Ian McEwan sure does have the corner on the middle-class-white-men-having-existential-crises market, doesn’t he?
In Machines Like Me, McEwan conjures a world not quite like the one we know. It’s the eighties in Britain – the Falklands War has been lost, Margaret Thatcher battles Tony Benn for power and Alan Turing achieves a breakthrough in artificial intelligence. Continue reading
Sample Saturday is when I wade through the eleventy billion samples I have downloaded on my Kindle. I’m slowly chipping away and deciding whether it’s buy or bye. This week I’ve selected three from the last pages of my Kindle (meaning they’ve been there for years!) – I have no idea how I came across any of them. Continue reading
A few years ago, I decided to get to the bottom of my frequent migraine headaches. It was the beginning of an eight month process of tests (mostly ‘ruling things out’), visits to four doctors, and various medications and procedures. My experience ended with an iron infusion which ultimately made all the difference to my migraines, however, there were moments on this medical merry-go-round when I thought I was wasting my time and money.
Wayne Macauley captures this exact situation in his strange novel, Some Tests. Continue reading
If you’ve coming looking for a thorough and comprehensive review of Claire G. Coleman’s debut, Terra Nullius, move along. I, like others, are saying nothing about what happens in this book for fear of spoiling it. Continue reading
This book is bananas.
I didn’t ‘like’ it but it’s hard not to be impressed by something that is so incredibly creative and thought-provoking.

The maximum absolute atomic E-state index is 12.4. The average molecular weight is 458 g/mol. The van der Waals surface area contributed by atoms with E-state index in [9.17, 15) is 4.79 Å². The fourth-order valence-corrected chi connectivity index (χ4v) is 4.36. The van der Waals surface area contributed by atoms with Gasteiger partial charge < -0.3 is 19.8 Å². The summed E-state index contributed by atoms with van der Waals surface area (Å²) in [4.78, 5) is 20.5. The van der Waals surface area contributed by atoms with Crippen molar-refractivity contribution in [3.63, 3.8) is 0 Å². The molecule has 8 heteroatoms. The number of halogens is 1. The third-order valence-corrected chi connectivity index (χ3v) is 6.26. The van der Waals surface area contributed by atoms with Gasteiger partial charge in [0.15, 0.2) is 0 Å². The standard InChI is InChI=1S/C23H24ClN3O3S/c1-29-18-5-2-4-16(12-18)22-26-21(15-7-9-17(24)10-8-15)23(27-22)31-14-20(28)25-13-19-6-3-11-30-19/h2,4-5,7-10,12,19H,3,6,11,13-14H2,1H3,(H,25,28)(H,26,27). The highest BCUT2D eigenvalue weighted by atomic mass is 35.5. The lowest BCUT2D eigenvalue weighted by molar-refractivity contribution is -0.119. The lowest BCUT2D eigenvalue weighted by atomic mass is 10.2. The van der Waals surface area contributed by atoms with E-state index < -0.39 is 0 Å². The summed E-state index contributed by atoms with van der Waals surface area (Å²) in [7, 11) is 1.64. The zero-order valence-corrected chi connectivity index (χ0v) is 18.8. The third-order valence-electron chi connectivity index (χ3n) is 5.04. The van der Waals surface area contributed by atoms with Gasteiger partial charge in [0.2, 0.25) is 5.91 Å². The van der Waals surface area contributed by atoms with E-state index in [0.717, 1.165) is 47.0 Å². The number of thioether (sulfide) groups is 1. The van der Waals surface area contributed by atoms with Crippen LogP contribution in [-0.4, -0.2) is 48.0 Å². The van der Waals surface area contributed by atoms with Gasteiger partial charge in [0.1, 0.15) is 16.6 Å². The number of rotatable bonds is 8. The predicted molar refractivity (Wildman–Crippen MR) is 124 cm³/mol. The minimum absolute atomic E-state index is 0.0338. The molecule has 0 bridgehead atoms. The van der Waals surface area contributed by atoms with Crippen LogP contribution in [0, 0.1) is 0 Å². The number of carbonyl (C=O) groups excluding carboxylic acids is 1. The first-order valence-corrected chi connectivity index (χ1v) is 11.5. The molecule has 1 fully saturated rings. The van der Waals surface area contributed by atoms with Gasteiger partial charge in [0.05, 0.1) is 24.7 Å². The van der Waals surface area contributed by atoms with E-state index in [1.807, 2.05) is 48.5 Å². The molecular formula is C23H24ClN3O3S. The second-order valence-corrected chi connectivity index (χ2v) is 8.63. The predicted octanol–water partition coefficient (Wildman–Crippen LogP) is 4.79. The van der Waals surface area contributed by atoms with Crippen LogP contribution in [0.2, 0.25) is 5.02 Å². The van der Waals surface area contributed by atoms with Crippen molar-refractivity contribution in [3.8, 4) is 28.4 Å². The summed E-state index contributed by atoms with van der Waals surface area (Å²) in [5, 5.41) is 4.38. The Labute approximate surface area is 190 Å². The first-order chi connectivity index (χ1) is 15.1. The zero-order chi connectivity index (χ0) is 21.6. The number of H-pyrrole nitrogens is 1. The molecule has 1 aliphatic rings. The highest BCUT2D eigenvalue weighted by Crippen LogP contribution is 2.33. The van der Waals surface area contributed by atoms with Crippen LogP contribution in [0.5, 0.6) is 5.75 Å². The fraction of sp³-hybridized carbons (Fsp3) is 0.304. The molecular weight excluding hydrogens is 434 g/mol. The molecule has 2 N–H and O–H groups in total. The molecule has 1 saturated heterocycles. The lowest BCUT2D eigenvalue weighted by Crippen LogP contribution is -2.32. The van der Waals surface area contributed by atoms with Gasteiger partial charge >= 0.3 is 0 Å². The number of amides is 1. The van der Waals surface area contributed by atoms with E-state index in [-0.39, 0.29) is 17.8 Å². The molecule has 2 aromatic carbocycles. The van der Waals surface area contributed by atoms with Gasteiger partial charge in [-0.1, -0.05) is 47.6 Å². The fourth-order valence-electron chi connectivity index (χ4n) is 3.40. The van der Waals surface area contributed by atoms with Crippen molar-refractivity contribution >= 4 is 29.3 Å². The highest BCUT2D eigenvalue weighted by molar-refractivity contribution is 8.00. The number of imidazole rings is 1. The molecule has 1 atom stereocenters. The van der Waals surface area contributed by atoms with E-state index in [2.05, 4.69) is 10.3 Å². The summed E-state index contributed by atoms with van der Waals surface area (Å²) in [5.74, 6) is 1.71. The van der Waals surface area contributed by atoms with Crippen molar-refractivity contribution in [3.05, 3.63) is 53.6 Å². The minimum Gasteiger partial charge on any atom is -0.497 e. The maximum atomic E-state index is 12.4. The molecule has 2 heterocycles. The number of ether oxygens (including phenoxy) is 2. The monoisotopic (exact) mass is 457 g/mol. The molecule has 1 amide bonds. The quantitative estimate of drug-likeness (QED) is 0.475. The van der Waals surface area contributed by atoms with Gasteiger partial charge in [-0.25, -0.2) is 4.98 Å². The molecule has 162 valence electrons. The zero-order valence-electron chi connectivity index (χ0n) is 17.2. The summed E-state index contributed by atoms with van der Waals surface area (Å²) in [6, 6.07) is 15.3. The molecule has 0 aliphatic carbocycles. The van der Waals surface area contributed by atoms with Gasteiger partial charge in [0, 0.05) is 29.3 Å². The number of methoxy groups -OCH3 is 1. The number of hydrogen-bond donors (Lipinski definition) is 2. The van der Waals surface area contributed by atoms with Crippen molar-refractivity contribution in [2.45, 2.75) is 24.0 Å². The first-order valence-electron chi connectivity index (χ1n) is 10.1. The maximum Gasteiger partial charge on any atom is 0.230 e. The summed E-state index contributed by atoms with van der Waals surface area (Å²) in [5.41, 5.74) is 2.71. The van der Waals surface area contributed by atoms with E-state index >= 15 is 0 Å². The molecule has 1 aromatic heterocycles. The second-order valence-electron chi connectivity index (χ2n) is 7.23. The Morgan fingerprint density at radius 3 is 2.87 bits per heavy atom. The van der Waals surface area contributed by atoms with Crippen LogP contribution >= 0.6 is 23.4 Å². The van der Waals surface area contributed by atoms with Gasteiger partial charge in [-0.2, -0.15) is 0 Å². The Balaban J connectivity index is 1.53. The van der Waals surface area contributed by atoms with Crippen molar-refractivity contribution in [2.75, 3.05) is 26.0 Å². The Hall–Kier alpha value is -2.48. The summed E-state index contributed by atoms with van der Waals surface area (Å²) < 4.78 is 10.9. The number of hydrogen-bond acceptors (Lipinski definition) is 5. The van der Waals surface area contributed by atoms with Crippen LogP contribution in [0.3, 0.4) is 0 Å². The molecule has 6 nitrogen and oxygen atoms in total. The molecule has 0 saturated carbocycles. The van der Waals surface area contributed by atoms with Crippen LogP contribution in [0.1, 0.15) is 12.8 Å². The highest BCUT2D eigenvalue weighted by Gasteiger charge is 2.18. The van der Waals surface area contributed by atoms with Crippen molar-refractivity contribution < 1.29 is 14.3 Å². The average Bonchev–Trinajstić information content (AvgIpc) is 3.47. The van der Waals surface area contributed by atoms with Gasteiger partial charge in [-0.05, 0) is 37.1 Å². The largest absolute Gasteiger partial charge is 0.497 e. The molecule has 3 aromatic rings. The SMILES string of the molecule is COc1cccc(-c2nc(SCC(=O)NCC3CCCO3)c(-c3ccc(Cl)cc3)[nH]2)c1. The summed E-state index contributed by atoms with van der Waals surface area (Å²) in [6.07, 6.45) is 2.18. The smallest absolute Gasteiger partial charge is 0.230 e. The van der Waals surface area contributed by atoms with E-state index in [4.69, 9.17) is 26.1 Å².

But before I go on, it should be noted that Krissy Kneen’s An Uncertain Grace comes with a big bunch of trigger warnings (rape, sex crimes against children, treatment of paedophiles). Continue reading
Sample Saturday is when I wade through the eleventy billion samples I have downloaded on my Kindle. I’m slowly chipping away and deciding whether it’s buy or bye.
Wild Light by Robyn Mundy Continue reading
It’s almost impossible to find a review of The Heart Goes Last by Margaret Atwood without the reviewer comparing* it to Atwood’s dystopian masterpiece, The Handmaid’s Tale. I’m bucking the trend and here’s why: the central premise of both novels is extraordinary – memorable, mind-bending, frightening, and thoroughly compelling.
I read The Handmaid’s Tale decades ago. I can’t remember any of the fine detail of Atwood’s writing but I do remember the horrifying world in which the characters lived. I’m quite sure that in twenty years time, I will also remember Consilience, the walled community created for The Heart Goes Last. Continue reading
Read my review of The Natural Way of Things by Charlotte Wood here.
It’s a book that demands thought and discussion. It’s a book that is current and topical but also serves as a cautionary tale. It’s a book that is skilfully and beautifully written. It’s a book that I couldn’t put down – at the same time, I couldn’t guess where it was heading. It’s a book that I finished and thought “I need to talk to someone immediately about that last page!”.
Basically, it’s a book prize judge’s dream. And for that reason…
Will it win the Stella Prize? Yes. And I said so here and here.
Do you start singing a certain Kenny Loggins hit when you hear the words ‘comfort zone’? I do. Even though comfort and danger are pretty much opposites… Anyhoo, my comfort zone is contemporary literature. I don’t stray often but there have been some notable (and excellent) exceptions in the last year or so –
Speculative Fiction Continue reading
I’m playing catch-up on my reviews. Continue reading